"Frozen" has different meanings in relation to the stock market depending on context. As a general rules it means that buying and selling has temporarily ceased. This could affect individual traders, a particular stock, or the entire market.
The term "frozen" can apply to margin trading. This is where brokers effectively lend money to clients to buy shares, meaning the client only puts some of the money up front. The client can then potentially make much larger profits (by dealing in a larger quantity of shares) than if he could only use his own money. If the share price falls, the client has to give extra cash to the stockbroker to protect against the possibility that the stock price will never recover and the client will be unable to repay the money he borrowed from the trader. Many stock markets have maintenance margin rules, meaning that the client has a set period to pay the extra cash after a stock price falls. If the client doesn't pay, the account is frozen and the client can't buy or sell any more shares until they pay the extra cash.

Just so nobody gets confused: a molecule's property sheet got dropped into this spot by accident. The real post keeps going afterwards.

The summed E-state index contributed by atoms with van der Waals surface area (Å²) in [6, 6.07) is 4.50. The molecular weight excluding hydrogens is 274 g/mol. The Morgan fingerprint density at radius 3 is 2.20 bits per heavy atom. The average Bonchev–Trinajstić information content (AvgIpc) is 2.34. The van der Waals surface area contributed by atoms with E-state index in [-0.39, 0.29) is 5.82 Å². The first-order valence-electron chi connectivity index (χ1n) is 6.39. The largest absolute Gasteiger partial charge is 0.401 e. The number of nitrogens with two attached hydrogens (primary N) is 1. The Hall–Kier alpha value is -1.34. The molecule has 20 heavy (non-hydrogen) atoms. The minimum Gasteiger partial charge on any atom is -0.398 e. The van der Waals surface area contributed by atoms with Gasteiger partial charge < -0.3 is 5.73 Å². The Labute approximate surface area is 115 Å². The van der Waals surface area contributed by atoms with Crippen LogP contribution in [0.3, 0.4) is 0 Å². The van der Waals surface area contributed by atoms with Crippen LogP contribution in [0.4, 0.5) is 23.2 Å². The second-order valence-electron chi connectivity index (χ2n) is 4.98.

It is possible for the regulators of a stock market to freeze a particular stock, meaning trading in the stock is temporarily halted. This might happen if the regulators believe there is a possibility of illegal market manipulation. If a company is in severe financial difficulty and faces liquidation, the stock market might freeze trading indefinitely. This is usually better known as the stock being suspended. It can lead to the stock being delisted, meaning trading is permanently barred and the shares effectively become worthless.
In extreme conditions, an entire stock market can be frozen by officials. This is most likely to happen if serious technical difficulties mean traders can't get clear information on pricing or be certain of completing deals. A market could also be frozen if there is a widespread financial panic and prices of all stocks are collapsing.
The term "frozen" can apply colloquially to situations where there is no regulatory reason why trading can't happen, but few if any deals are being made. This is also termed a "lack of liquidity." The most common reason is that people don't have enough information to work out an asset's true value and are thus unwilling to buy or sell for risk of getting what turns out to be a bad price. This is less likely to happen with an ordinary company stock and more likely to happen with derivatives, which are assets whose value derives from other assets. For example, during the 2008 financial crisis traders became unwilling to buy securities that were based on pools of mortgages because they were unclear about the risk that those mortgages wouldn't be repaid.
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